Monday, 24 October 2011

On Reading: Felix Holt The Radical by George Eliot

I came across a copy of this novel in a second hand bookshop recently. The media is currently full of stories about how the internet is changing our brain and affecting our ability to concentrate. It did take me a while to set my brain to work on the sentence construction and slow unfolding of a full-blooded nineteenth century novel - but it was well worth the effort.

Eliot's novel, published in 1866, is set in the aftermath of the first of the great electoral Reform Acts, in 1832. Somewhere on my shelves I also have a now very dusty thesis on this subject, written for my BA in Modern History at Manchester University over thirty years ago. I have a clear memory of my excitement, waiting for the Bristol County Record office to open on a crisp autumn morning, so that I could get at the archives and the tales of derring-do about corruption and rioting in the days before a secret ballot. I like the fact that Eliot, as a "woman novelist" is willing to tackle these great political and economic upheavals while at the same time focussing in on a small circle of characters who hold the story and the outcome of whose lives you very quickly come to care deeply about. There is a Dickensian element to the plot, dealing with inheritance and parentage and the machinations of lawyers. But Eliot has a deftness of touch and lacks the heavy-handedness I have always found in the more polemical works of Dickens. For me, she is worth the effort which I never seem able to make for him.

Taking time to get acquainted with this novel through its descriptive introduction is to slow oneself down to the pace of that world, one that was already thirty years in the past when Eliot was writing. She compares the glories of travel on the outside box of a stagecoach to the fast pace of train travel: "shot, like a bullet through a tube, by atmospheric pressure from Winchester to Newcastle". Having recently been "shot" between London and Colombo in our modern form of tube, the jet plane, I met an educated Sri Lankan woman, now resident in Australia, who was looking to provide her westernised sons with the opportunity to ride from the station in a bullock cart before this form of transport disappears for good. It is into this older, slower-paced world that Eliot gentle circles us, like a plane waiting to land at Heathrow.

On landing we find ourselves at Transome Court, where Mrs Transome, who has grown old holding the estate together in the face of an imbecile husband and elder son, awaits the return from the east of her younger son, Harold, in whom all her hopes for the future rest. But like many things long anticipated, Harold's return does not bring what she hopes. For one thing he has become a Radical and will stand for election as such and not as a Tory as his family and rank should dictate. For another, he fails to understand his mother's contribution during his absence and the complex relationship she has with the estate's lawyer Matthew Jermyn. Meanwhile, at Malthouse Yard in Treby Magna, seemingly a million miles away in rank, if not in distance, live the Reverend Rufus Lyon and his daughter Esther. He is the minister of the Independent Chapel and she is a young lady with a certain love of finery and an air about her that is somewhat "above her station" and outside of her father's strict religious principles. A neighbour of theirs, widowed Mrs Holt, also has a son recently returned who has brought disappointment to her. He is the eponymous Felix Holt, an "idealist working class Radical" who has rejected both the middle class life that his parents wanted for him and the business of quack medicine he has inherited from them. He wants to keep his mother through his honest work as a watch cleaner and repairer. She, rightly as it turns out, is terrified that this will not provide her with the financial security she needs for her old age. It is the interactions of this group of people, and a servant of the Transomes, Maurice Christian, the revelations of the truth about who they are and the real nature of their characters that carry the story through to its beautifully worked and woven structure and conclusion. I found myself longing for a "happy ending" and perhaps it does not give the plot away too much to say that this is provided although not without various twists and turns along the way.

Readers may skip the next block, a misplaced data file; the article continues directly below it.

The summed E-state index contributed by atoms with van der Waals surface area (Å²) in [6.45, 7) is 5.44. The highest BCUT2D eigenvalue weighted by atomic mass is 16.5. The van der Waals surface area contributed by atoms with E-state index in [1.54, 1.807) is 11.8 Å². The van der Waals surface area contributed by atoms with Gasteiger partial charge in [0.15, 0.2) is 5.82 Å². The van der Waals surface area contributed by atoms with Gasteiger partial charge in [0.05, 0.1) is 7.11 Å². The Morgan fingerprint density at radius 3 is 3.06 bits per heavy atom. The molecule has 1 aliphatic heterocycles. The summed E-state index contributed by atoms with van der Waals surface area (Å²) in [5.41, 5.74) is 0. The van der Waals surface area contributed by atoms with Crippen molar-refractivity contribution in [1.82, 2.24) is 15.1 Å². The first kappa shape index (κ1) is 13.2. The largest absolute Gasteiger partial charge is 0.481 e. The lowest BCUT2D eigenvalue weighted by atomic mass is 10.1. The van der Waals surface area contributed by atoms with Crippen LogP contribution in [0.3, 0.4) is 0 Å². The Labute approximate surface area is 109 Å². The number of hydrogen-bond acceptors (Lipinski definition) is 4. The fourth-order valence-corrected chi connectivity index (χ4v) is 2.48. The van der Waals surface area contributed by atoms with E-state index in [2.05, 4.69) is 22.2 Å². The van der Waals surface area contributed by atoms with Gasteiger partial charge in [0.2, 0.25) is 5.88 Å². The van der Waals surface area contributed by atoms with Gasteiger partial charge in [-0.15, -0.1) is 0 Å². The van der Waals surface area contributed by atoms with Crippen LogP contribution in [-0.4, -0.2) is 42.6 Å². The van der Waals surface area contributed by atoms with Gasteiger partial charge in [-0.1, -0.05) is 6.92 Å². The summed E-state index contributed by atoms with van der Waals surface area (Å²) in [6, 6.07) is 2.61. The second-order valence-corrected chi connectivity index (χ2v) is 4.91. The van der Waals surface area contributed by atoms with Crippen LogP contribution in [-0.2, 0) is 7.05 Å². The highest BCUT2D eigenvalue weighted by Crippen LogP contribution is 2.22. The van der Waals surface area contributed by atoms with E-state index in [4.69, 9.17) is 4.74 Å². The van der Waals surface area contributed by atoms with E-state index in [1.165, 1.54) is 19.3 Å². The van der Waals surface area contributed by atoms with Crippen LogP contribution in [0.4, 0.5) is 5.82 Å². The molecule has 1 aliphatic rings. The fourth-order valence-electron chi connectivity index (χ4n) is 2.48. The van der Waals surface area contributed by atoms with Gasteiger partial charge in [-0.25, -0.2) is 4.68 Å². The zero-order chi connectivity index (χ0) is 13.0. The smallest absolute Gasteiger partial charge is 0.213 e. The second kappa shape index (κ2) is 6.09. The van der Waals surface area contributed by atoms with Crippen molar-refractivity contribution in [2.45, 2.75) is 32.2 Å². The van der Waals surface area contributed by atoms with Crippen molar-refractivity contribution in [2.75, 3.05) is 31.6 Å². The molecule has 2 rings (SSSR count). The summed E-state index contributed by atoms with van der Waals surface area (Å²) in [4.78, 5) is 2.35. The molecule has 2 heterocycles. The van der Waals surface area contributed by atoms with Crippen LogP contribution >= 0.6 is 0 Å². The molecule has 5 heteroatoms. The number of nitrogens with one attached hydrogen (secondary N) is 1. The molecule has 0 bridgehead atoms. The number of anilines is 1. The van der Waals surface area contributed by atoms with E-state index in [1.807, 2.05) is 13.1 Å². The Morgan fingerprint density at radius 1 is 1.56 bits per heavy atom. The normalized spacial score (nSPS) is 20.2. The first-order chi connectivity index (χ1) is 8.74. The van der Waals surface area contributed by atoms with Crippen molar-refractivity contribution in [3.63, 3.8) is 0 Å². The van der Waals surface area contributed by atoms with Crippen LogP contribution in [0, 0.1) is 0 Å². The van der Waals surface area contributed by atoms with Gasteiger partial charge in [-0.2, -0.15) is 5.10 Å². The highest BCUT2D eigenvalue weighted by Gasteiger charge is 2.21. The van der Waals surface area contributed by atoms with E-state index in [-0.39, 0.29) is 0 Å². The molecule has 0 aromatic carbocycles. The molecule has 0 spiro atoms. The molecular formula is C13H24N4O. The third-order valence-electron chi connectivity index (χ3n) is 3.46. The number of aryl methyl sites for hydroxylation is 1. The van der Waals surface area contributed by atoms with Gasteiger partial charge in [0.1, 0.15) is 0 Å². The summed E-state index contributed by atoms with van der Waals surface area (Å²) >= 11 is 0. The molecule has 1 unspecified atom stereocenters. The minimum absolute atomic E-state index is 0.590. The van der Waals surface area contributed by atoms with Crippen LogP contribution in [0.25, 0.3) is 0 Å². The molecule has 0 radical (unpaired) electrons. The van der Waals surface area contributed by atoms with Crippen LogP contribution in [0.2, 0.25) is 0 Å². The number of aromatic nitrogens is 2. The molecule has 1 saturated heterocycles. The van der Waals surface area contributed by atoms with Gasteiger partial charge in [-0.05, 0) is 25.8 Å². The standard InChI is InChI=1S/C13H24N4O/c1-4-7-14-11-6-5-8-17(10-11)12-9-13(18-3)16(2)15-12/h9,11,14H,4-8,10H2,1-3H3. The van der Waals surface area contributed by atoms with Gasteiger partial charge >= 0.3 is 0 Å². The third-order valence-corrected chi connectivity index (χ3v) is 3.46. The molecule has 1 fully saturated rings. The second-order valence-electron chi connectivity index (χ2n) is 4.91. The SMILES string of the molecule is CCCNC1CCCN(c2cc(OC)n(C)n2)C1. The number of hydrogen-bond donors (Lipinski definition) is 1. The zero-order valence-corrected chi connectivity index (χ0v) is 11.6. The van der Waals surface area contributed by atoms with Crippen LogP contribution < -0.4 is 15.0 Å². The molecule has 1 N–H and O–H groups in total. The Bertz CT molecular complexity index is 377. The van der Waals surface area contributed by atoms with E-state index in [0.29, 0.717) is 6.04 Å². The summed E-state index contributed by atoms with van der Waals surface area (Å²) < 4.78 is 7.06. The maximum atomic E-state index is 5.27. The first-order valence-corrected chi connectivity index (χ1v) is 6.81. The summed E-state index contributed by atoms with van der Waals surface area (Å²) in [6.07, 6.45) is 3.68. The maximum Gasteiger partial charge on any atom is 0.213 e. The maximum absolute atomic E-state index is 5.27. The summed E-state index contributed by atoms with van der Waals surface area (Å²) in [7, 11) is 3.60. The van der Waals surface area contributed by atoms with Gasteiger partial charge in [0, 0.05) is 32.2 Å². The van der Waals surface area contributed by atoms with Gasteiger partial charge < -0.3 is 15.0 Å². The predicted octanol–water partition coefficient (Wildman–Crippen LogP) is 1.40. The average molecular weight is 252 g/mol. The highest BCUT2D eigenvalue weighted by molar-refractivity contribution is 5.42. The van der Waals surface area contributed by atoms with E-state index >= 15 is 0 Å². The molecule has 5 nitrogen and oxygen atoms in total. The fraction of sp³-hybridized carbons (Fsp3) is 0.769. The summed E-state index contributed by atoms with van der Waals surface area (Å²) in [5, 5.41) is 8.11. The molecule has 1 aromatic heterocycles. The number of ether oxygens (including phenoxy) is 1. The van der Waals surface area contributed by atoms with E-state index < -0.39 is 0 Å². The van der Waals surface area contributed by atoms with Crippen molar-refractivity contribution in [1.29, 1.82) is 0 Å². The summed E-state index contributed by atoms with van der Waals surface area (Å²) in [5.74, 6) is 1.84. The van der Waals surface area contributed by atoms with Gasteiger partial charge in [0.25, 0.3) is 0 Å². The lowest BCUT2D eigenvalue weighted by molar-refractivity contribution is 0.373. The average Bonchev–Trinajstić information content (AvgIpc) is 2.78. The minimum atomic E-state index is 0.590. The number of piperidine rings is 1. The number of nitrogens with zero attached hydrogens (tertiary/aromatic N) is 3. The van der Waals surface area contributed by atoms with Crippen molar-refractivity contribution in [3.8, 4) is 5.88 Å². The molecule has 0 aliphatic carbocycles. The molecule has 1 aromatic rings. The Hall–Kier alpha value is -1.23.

The writer of the introduction to my Everyman's Edition, Professor F. R. Leavis, says that Felix,"(t)hough the titular hero of the book... is not representative of its strength." This is because he is not "real". Leavis also sees Rufus Lyon as "another of the book's liabilities" and Esther Lyon, although "not so complete a failure as Felix" is also flawed because Eliot didn't know whether she was creating Gwendolen Harleth (the heroine of Daniel Deronda) or Dorothea Brooke (the heroine of Middlemarch). Nevertheless, I found myself caught up in their story and there was a resonance for me about the complexity of the human character and its behaviour. We are none of us straightforwardly good or evil and we all have motives that to us at least seem "rational". I found the interchanges between Felix and Esther particularly moving as they explore whether either can or should transform in the way required to make a life together before circumstances and status drive them apart. But perhaps the most moving portrait is that of the elderly Mrs Transome, who in one sense sees her life's work realised but in another has all her hopes and dignity dashed away. Highly recommended brain-stimulating fireside reading.

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